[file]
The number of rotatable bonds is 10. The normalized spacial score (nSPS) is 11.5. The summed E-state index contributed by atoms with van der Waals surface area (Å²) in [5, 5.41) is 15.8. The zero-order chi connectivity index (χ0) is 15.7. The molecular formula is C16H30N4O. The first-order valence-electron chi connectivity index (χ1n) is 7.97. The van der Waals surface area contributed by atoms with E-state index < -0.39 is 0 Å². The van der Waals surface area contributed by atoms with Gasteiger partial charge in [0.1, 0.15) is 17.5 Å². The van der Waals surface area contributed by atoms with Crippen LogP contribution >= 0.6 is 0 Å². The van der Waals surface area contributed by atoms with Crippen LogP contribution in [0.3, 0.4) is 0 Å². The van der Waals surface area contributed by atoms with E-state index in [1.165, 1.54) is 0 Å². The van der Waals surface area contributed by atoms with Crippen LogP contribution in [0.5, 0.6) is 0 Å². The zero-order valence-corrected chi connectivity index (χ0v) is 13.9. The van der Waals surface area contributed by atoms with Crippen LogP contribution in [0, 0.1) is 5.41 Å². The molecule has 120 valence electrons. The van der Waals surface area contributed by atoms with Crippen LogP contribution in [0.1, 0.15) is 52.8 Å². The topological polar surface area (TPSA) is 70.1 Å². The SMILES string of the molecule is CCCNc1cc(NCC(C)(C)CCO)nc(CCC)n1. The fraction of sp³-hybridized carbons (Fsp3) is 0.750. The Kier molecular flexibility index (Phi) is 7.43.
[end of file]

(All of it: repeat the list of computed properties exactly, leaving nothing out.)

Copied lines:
The number of rotatable bonds is 10. The normalized spacial score (nSPS) is 11.5. The summed E-state index contributed by atoms with van der Waals surface area (Å²) in [5, 5.41) is 15.8. The zero-order chi connectivity index (χ0) is 15.7. The molecular formula is C16H30N4O. The first-order valence-electron chi connectivity index (χ1n) is 7.97. The van der Waals surface area contributed by atoms with E-state index < -0.39 is 0 Å². The van der Waals surface area contributed by atoms with Gasteiger partial charge in [0.1, 0.15) is 17.5 Å². The van der Waals surface area contributed by atoms with Crippen LogP contribution >= 0.6 is 0 Å². The van der Waals surface area contributed by atoms with Crippen LogP contribution in [0.3, 0.4) is 0 Å². The van der Waals surface area contributed by atoms with E-state index in [1.165, 1.54) is 0 Å². The van der Waals surface area contributed by atoms with Crippen LogP contribution in [0.5, 0.6) is 0 Å². The zero-order valence-corrected chi connectivity index (χ0v) is 13.9. The van der Waals surface area contributed by atoms with Crippen LogP contribution in [0, 0.1) is 5.41 Å². The molecule has 120 valence electrons. The van der Waals surface area contributed by atoms with Crippen LogP contribution in [0.1, 0.15) is 52.8 Å². The topological polar surface area (TPSA) is 70.1 Å². The SMILES string of the molecule is CCCNc1cc(NCC(C)(C)CCO)nc(CCC)n1. The fraction of sp³-hybridized carbons (Fsp3) is 0.750. The Kier molecular flexibility index (Phi) is 7.43.